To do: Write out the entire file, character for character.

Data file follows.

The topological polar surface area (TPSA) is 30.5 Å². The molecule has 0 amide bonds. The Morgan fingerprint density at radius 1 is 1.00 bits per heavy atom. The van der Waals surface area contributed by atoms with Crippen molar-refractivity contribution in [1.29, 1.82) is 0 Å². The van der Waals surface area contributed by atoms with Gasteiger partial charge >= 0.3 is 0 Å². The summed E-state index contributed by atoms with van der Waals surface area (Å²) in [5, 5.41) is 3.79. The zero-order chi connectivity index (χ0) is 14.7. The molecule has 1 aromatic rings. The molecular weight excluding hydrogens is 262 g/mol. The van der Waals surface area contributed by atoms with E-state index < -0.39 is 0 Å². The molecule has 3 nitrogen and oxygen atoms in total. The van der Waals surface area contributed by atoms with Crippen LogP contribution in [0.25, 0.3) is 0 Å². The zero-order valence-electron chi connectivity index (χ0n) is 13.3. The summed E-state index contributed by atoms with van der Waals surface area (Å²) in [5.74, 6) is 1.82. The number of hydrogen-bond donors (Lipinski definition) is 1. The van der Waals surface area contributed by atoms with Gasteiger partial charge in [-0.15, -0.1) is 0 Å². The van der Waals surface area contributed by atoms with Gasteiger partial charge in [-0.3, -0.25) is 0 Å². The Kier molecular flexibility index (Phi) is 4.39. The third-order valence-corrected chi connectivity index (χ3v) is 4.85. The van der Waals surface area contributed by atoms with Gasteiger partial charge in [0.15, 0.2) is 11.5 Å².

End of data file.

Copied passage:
The topological polar surface area (TPSA) is 30.5 Å². The molecule has 0 amide bonds. The Morgan fingerprint density at radius 1 is 1.00 bits per heavy atom. The van der Waals surface area contributed by atoms with Crippen molar-refractivity contribution in [1.29, 1.82) is 0 Å². The van der Waals surface area contributed by atoms with Gasteiger partial charge >= 0.3 is 0 Å². The summed E-state index contributed by atoms with van der Waals surface area (Å²) in [5, 5.41) is 3.79. The zero-order chi connectivity index (χ0) is 14.7. The molecule has 1 aromatic rings. The molecular weight excluding hydrogens is 262 g/mol. The van der Waals surface area contributed by atoms with E-state index < -0.39 is 0 Å². The molecule has 3 nitrogen and oxygen atoms in total. The van der Waals surface area contributed by atoms with Crippen LogP contribution in [0.25, 0.3) is 0 Å². The zero-order valence-electron chi connectivity index (χ0n) is 13.3. The summed E-state index contributed by atoms with van der Waals surface area (Å²) in [5.74, 6) is 1.82. The number of hydrogen-bond donors (Lipinski definition) is 1. The van der Waals surface area contributed by atoms with Gasteiger partial charge in [-0.15, -0.1) is 0 Å². The van der Waals surface area contributed by atoms with Gasteiger partial charge in [-0.3, -0.25) is 0 Å². The Kier molecular flexibility index (Phi) is 4.39. The third-order valence-corrected chi connectivity index (χ3v) is 4.85. The van der Waals surface area contributed by atoms with Gasteiger partial charge in [0.15, 0.2) is 11.5 Å².